New contributor Ron Ayotte ups the staffing on Backstep Firefighter as a chief officer.
A few months ago I had an appointment with a Scout who is going for the rank of Eagle. One of the merit badges he was working towards was in fire safety.
Part of that requirement is to talk with one of the fire officials in the community about the fire department, fire prevention and fire safety.
I have done many of these interviews for Scouts. The young man’s last question got me to thinking…
It was “what is your opinion on what it takes to be a successful fire officer?”
Now, this is something that I and many others have answered in a firefighter forum or two… but it was the first time that a teenager ever asked it.
I told him that I had a standard answer, but that he deserved better than that. I asked him for his email address and told him that I would get back to him. While I was detailing my 2006 Mustang GT to enter it in a show, I came across an ad from my insurance agent in the glove box that I read and adapted for my answer to the potential Eagle Scout.
What I came up with was the”ins” of being a successful fire officer. In answer to his question, this is what I sent to him.
To be a successful fire officer, one has to follow the “ins”.
Successful fire officers have to take the initiative… to make the most of every opportunity, situation and challenge that come their way.
Successful fire officers need to have insight. They have to be passionate about the job and serve the best interests of their personnel… even when they feel that they are being wronged.
Successful fire officers have to innovate. They have to think outside of the box on occasion in order to see to what the “big picture” looks like. They should also cultivate innovation amongst their personnel. Not all of the brightest minds in the fire service wear bugles on their collars; some are content with being the grunts and doing the job.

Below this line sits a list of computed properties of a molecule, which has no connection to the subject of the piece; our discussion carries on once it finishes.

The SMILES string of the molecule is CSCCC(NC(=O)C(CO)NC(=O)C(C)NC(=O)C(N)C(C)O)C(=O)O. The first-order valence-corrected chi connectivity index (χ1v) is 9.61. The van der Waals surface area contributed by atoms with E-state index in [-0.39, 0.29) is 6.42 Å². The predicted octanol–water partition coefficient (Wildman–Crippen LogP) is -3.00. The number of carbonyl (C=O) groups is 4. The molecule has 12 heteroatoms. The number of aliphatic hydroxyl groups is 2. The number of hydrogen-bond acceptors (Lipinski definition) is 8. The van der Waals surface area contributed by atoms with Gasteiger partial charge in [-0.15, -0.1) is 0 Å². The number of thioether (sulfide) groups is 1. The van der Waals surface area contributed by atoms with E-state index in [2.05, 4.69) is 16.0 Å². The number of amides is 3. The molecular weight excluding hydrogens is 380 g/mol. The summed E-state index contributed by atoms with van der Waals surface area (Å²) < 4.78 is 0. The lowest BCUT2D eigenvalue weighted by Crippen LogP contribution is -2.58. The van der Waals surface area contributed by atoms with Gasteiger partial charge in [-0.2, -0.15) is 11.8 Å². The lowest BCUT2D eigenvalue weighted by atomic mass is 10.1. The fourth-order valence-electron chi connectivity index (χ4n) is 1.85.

Successful fire officers have to have integrity. They are held to higher standard by virtue of their rank, from the newly minted LT to the grizzled old Chief. They have to meet the needs of the Department as a whole and build relationships across the ranks with professionalism.
Successful fire officers instruct – passing skills, expertise and knowledge on to others in order they become more skilled, knowledgeable and experts in their own right.
Successful fire officers have instinct….it’s the only thing we that we can trust on the fire floor. It’s the memory of past fires and remembering what worked and what didn’t. It will never be put into print or on a power point. It is created through trial and error and the ability to critique yourself after every job, good or bad. No two fires are alike but every flame is the same.
Successful fire officers have to be involved with their personnel. When someone in your crew’s mind is elsewhere, it could be because of problems in their personal life… a breakup, separation or divorce, a sick child, a dying parent, or a diagnosis of a terminal or life altering illness. Lend a sympathetic ear. You may not really get along with that individual, but humanity links us all. If the problem is between members of the company, work to resolve them before it tears the company apart and lowers morale.
In life, successful fire officers have to balance their family and personal life with the professional side. Ignoring one or the other can lead to problems at home and at work.
Ron Ayotte is a 29+ year veteran of the fire service and holds the rank of Deputy Chief with the City of Marlborough (MA) Fire Department. He also works per diem in the Support Services division of the Massachusetts Department of Fire Services/Massachusetts Firefighting ACADEMY.
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